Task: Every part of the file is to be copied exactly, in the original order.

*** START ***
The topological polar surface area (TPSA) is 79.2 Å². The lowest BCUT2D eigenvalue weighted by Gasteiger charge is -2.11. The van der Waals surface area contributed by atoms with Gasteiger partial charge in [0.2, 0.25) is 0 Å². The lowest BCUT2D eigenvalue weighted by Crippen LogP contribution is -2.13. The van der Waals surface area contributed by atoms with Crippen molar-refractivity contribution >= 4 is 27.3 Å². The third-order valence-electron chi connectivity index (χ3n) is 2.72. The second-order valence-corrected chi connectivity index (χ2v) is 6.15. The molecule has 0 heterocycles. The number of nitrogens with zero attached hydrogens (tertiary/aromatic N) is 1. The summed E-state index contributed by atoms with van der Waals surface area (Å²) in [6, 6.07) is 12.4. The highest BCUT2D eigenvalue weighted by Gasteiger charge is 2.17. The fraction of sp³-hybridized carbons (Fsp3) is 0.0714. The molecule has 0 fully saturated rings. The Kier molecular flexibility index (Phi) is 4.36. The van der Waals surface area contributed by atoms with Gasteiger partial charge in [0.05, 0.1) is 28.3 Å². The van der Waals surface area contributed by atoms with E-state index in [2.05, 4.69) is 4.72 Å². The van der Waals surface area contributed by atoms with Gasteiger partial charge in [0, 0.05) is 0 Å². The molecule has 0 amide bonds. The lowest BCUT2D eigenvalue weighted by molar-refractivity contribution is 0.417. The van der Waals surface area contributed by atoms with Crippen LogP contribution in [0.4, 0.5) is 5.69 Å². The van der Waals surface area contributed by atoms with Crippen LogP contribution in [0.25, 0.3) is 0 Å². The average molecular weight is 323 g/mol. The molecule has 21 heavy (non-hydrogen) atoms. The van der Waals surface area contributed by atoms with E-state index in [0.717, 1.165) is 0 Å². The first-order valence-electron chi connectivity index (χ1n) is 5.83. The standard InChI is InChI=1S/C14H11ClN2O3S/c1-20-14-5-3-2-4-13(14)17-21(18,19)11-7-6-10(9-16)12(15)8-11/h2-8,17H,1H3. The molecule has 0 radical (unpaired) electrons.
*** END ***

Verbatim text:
The topological polar surface area (TPSA) is 79.2 Å². The lowest BCUT2D eigenvalue weighted by Gasteiger charge is -2.11. The van der Waals surface area contributed by atoms with Gasteiger partial charge in [0.2, 0.25) is 0 Å². The lowest BCUT2D eigenvalue weighted by Crippen LogP contribution is -2.13. The van der Waals surface area contributed by atoms with Crippen molar-refractivity contribution >= 4 is 27.3 Å². The third-order valence-electron chi connectivity index (χ3n) is 2.72. The second-order valence-corrected chi connectivity index (χ2v) is 6.15. The molecule has 0 heterocycles. The number of nitrogens with zero attached hydrogens (tertiary/aromatic N) is 1. The summed E-state index contributed by atoms with van der Waals surface area (Å²) in [6, 6.07) is 12.4. The highest BCUT2D eigenvalue weighted by Gasteiger charge is 2.17. The fraction of sp³-hybridized carbons (Fsp3) is 0.0714. The molecule has 0 fully saturated rings. The Kier molecular flexibility index (Phi) is 4.36. The van der Waals surface area contributed by atoms with Gasteiger partial charge in [0.05, 0.1) is 28.3 Å². The van der Waals surface area contributed by atoms with E-state index in [2.05, 4.69) is 4.72 Å². The van der Waals surface area contributed by atoms with Gasteiger partial charge in [0, 0.05) is 0 Å². The molecule has 0 amide bonds. The lowest BCUT2D eigenvalue weighted by molar-refractivity contribution is 0.417. The van der Waals surface area contributed by atoms with Crippen LogP contribution in [0.4, 0.5) is 5.69 Å². The van der Waals surface area contributed by atoms with Crippen LogP contribution in [0.25, 0.3) is 0 Å². The average molecular weight is 323 g/mol. The molecule has 21 heavy (non-hydrogen) atoms. The van der Waals surface area contributed by atoms with E-state index in [0.717, 1.165) is 0 Å². The first-order valence-electron chi connectivity index (χ1n) is 5.83. The standard InChI is InChI=1S/C14H11ClN2O3S/c1-20-14-5-3-2-4-13(14)17-21(18,19)11-7-6-10(9-16)12(15)8-11/h2-8,17H,1H3. The molecule has 0 radical (unpaired) electrons.